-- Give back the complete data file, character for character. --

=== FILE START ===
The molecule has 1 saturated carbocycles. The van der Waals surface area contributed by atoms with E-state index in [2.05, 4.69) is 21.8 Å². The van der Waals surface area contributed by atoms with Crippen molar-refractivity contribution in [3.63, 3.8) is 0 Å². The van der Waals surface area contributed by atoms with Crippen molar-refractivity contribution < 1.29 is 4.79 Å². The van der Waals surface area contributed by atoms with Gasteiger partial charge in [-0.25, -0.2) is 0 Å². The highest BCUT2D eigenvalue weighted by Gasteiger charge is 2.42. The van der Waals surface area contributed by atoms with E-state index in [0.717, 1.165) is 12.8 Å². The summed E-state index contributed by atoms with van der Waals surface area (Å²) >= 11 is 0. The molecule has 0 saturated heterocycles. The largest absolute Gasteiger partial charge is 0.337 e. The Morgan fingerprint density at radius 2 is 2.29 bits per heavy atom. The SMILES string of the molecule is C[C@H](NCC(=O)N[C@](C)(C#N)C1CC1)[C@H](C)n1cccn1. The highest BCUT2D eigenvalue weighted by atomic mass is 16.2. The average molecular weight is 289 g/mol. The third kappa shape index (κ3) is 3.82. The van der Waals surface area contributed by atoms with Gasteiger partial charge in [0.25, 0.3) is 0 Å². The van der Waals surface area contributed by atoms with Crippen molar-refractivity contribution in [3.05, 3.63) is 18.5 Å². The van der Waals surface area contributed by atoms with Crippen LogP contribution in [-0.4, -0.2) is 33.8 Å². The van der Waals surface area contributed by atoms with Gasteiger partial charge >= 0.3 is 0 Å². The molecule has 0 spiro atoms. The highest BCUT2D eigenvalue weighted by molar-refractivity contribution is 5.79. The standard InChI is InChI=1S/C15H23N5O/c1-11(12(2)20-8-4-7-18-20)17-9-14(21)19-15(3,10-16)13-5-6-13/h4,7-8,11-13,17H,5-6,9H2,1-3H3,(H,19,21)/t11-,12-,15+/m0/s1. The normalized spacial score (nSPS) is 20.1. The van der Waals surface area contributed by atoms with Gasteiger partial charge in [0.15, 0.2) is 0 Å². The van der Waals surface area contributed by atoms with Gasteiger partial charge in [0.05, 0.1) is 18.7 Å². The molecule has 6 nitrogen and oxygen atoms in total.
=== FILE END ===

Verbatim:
The molecule has 1 saturated carbocycles. The van der Waals surface area contributed by atoms with E-state index in [2.05, 4.69) is 21.8 Å². The van der Waals surface area contributed by atoms with Crippen molar-refractivity contribution in [3.63, 3.8) is 0 Å². The van der Waals surface area contributed by atoms with Crippen molar-refractivity contribution < 1.29 is 4.79 Å². The van der Waals surface area contributed by atoms with Gasteiger partial charge in [-0.25, -0.2) is 0 Å². The highest BCUT2D eigenvalue weighted by Gasteiger charge is 2.42. The van der Waals surface area contributed by atoms with E-state index in [0.717, 1.165) is 12.8 Å². The summed E-state index contributed by atoms with van der Waals surface area (Å²) >= 11 is 0. The molecule has 0 saturated heterocycles. The largest absolute Gasteiger partial charge is 0.337 e. The Morgan fingerprint density at radius 2 is 2.29 bits per heavy atom. The SMILES string of the molecule is C[C@H](NCC(=O)N[C@](C)(C#N)C1CC1)[C@H](C)n1cccn1. The highest BCUT2D eigenvalue weighted by atomic mass is 16.2. The average molecular weight is 289 g/mol. The third kappa shape index (κ3) is 3.82. The van der Waals surface area contributed by atoms with Gasteiger partial charge in [0.25, 0.3) is 0 Å². The van der Waals surface area contributed by atoms with Crippen molar-refractivity contribution in [3.05, 3.63) is 18.5 Å². The van der Waals surface area contributed by atoms with Crippen LogP contribution in [-0.4, -0.2) is 33.8 Å². The van der Waals surface area contributed by atoms with Gasteiger partial charge >= 0.3 is 0 Å². The molecule has 0 spiro atoms. The highest BCUT2D eigenvalue weighted by molar-refractivity contribution is 5.79. The standard InChI is InChI=1S/C15H23N5O/c1-11(12(2)20-8-4-7-18-20)17-9-14(21)19-15(3,10-16)13-5-6-13/h4,7-8,11-13,17H,5-6,9H2,1-3H3,(H,19,21)/t11-,12-,15+/m0/s1. The normalized spacial score (nSPS) is 20.1. The van der Waals surface area contributed by atoms with Gasteiger partial charge in [0.15, 0.2) is 0 Å². The van der Waals surface area contributed by atoms with Gasteiger partial charge in [0.05, 0.1) is 18.7 Å². The molecule has 6 nitrogen and oxygen atoms in total.